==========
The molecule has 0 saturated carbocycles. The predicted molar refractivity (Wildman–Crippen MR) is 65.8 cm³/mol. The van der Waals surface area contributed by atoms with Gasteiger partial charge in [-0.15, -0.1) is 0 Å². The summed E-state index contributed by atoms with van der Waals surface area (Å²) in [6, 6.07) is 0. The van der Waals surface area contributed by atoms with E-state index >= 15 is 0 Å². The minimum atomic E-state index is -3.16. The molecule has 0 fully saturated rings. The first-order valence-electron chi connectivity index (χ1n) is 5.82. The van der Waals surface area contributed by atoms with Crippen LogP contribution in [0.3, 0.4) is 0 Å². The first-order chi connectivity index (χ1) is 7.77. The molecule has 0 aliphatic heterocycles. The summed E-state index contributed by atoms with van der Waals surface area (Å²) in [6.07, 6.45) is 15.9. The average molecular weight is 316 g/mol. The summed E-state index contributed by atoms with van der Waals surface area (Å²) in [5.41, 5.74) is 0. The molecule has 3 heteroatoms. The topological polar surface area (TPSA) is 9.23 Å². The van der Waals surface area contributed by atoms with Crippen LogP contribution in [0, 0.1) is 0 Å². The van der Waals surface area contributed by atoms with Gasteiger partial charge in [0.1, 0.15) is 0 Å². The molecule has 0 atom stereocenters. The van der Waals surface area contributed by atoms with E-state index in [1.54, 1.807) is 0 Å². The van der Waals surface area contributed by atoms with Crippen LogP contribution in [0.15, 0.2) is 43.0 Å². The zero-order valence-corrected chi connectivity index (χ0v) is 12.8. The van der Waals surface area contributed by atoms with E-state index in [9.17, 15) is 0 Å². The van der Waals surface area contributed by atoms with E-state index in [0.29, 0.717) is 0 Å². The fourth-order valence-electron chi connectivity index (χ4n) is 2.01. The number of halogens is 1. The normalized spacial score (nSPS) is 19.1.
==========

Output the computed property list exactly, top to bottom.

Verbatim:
The molecule has 0 saturated carbocycles. The predicted molar refractivity (Wildman–Crippen MR) is 65.8 cm³/mol. The van der Waals surface area contributed by atoms with Gasteiger partial charge in [-0.15, -0.1) is 0 Å². The summed E-state index contributed by atoms with van der Waals surface area (Å²) in [6, 6.07) is 0. The van der Waals surface area contributed by atoms with E-state index >= 15 is 0 Å². The minimum atomic E-state index is -3.16. The molecule has 0 fully saturated rings. The first-order valence-electron chi connectivity index (χ1n) is 5.82. The van der Waals surface area contributed by atoms with Crippen LogP contribution in [0.3, 0.4) is 0 Å². The first-order chi connectivity index (χ1) is 7.77. The molecule has 0 aliphatic heterocycles. The summed E-state index contributed by atoms with van der Waals surface area (Å²) in [6.07, 6.45) is 15.9. The average molecular weight is 316 g/mol. The summed E-state index contributed by atoms with van der Waals surface area (Å²) in [5.41, 5.74) is 0. The molecule has 3 heteroatoms. The topological polar surface area (TPSA) is 9.23 Å². The van der Waals surface area contributed by atoms with Crippen LogP contribution in [0, 0.1) is 0 Å². The van der Waals surface area contributed by atoms with Gasteiger partial charge in [0.1, 0.15) is 0 Å². The molecule has 0 atom stereocenters. The van der Waals surface area contributed by atoms with E-state index in [1.54, 1.807) is 0 Å². The van der Waals surface area contributed by atoms with Crippen LogP contribution in [0.15, 0.2) is 43.0 Å². The zero-order valence-corrected chi connectivity index (χ0v) is 12.8. The van der Waals surface area contributed by atoms with E-state index in [9.17, 15) is 0 Å². The van der Waals surface area contributed by atoms with E-state index in [0.29, 0.717) is 0 Å². The fourth-order valence-electron chi connectivity index (χ4n) is 2.01. The number of halogens is 1. The normalized spacial score (nSPS) is 19.1.